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Dogs’ killer disease – CPV

By Maneka Gandhi
In 1987, a street litter of month old puppies, being fed by me, started dying at an alarming rate. The splotches of blood in their stools were diagnosed as parasitic worms. The ill informed vet immediately gave them deworming tablets (which is a poison) and there was a rapid decline. All the pups died within 3 days, consumed by severe gastroenteritic haemorrhaging. The killer was the deadly Canine Parvo Virus (CPV).
First recognised in the 1970s, CPV is now in epidemic form. Outbreaks have been reported from all over India. Thousands of pups have died. Since government refuses to give the vaccine and government hospitals do not treat parvo cases, the animal welfare shelters are full and the mortality of these young pups crowded together is extremely high. Animal feeders simply do not have the money to give vaccines to the pups and we all stand by helplessly as they die. In a normal year only one street pup survives a litter. The rest are run over, die of starvation, poisoned or thrown away in plastic bags. This year, even that one is unlikely.
A majority of pups sold by pet shops and dog breeders have parvo. There are two reasons: the puppy has been taken away from its mother at 3 weeks of age, by breeders and sellers, to supply customers who want really small pups. If it had been nursed by the mother the pup would have developed an immunity, which would have helped his little body fight off the virus. No pet shops vaccinate puppies, and they put pups from different breeders into one cage. The dogs are bred in slummy filthy conditions. The dogs, being bred at the breeding establishments, have low immunity due to constant abuse and minimal nourishment and, are the first victims of CPV. Typically, buyers write to me when they go to get a refund and are refused, because the entire puppy trade is illegal and done in cash with no receipts.
There are two prominent strains of the canine parvovirus (CPV-2a and CPV-2b) from the genus family of Parvoviridae. It spreads through infected faeces, vomit, blood, touch, surfaces, clothing, etc. Shelters, kennels, clinics, public parks are prime locations where the virus lurks. Its favourite victim is the young pup, but unvaccinated dogs in general are vulnerable. Undetected, or diagnosed at a later stage, it is almost always fatal within 48-72 hours.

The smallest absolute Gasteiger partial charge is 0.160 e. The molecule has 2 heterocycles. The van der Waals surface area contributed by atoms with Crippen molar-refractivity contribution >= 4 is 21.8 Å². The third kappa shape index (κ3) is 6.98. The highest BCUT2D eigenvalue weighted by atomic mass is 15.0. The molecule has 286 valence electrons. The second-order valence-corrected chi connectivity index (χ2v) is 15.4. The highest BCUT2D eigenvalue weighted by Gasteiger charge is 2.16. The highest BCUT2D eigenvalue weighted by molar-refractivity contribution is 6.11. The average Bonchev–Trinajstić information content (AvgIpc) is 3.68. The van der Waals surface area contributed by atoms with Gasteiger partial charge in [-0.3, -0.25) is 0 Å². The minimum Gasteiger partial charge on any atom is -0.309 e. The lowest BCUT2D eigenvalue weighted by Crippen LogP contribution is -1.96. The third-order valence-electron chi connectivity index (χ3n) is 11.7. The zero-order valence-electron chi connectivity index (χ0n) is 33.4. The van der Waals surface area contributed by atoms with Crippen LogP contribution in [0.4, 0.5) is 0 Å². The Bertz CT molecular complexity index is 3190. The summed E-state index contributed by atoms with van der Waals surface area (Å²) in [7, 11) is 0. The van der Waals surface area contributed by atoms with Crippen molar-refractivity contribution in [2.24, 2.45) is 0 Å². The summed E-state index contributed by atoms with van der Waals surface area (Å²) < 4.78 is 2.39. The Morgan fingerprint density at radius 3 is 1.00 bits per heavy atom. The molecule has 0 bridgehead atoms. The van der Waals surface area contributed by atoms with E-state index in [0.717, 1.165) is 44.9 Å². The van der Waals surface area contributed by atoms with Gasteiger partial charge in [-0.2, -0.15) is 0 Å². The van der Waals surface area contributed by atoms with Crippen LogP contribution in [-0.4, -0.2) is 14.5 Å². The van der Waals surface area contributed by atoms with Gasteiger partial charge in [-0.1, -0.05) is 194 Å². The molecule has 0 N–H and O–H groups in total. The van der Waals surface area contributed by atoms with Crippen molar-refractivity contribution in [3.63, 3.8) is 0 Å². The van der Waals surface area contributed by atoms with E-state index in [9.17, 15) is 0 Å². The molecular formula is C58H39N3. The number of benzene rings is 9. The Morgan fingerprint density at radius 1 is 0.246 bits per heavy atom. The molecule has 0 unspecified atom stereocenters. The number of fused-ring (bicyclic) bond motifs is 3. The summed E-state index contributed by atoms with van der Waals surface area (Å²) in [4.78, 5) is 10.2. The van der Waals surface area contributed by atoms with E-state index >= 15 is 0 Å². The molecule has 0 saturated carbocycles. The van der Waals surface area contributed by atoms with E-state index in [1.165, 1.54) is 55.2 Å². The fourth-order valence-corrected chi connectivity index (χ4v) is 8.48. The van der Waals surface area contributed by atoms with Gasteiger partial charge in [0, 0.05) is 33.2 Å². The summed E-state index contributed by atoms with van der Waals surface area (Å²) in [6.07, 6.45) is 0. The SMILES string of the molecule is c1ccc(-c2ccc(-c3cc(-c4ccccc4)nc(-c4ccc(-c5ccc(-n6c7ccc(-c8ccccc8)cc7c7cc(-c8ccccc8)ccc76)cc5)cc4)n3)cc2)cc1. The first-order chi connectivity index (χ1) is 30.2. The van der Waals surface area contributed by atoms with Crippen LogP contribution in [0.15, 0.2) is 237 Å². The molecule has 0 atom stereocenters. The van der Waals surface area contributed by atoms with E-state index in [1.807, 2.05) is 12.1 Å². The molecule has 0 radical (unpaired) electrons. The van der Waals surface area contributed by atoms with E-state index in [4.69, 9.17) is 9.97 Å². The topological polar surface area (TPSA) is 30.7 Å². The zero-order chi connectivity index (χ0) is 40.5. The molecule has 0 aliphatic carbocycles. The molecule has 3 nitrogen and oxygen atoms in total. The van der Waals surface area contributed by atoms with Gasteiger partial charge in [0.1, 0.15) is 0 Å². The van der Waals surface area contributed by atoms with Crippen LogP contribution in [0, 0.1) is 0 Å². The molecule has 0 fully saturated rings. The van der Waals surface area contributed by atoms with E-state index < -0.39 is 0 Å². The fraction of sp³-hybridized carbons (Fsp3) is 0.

Parvo virus attacks the cells in the small intestine, making the intestinal wall vulnerable to bacteria in the center of the gut. The bacteria cross over into the blood stream leading to sepsis which causes organ failure. Parvo also attacks the bone marrow, causing dangerously low white blood cell counts. This denies the body the one thing it needs to fight off the sepsis.
Parvovirus is extremely contagious. It takes 10–14 days to show symptoms after contraction.
The basic clinical signs of CPV are fever or low body temperature (hypothermia), appearance of blood in vomit and stool, abdominal pain, nausea, dehydration and lethargy. Persistent vomiting and diarrhoea cause rapid dehydration, and damage to the intestines and immune system cause septic shock. Vomit may be clear or a yellow or brown colour, and diarrhoea will often contain blood and be a light yellow or mustard coloured hue. The blood comes from intestinal bleeding and gives a particular smell to the diarrhoea.
Parvo kills by dehydration and exhaustion, as the constant attack on the intestinal tract pushes out water and electrolytes before they can be absorbed, and the vomiting and diarrhoea keep the dog from getting any rest.
This is what you need to do if you have a pup with parvo:
Parvovirus causes life threatening dehydration and anaemia. They are basically bleeding out internally while also losing the fluids/nutrients they desperately need to fight it off.
Rush to a vet.
The only thing your vet can do to treat this virus is to give IV fluids (50 ml twice a day), anti-vomiting and anti-diarrhoea medications, often along with a sedative to buy their immune system time to fight the virus, and antibiotics to fight secondary infections. The fluid therapy can be Loparamide, Metronidazole augmented with antibiotics Cefotoxin, Cefazolin, Ampicillin, Gentamycin, Tamiflu.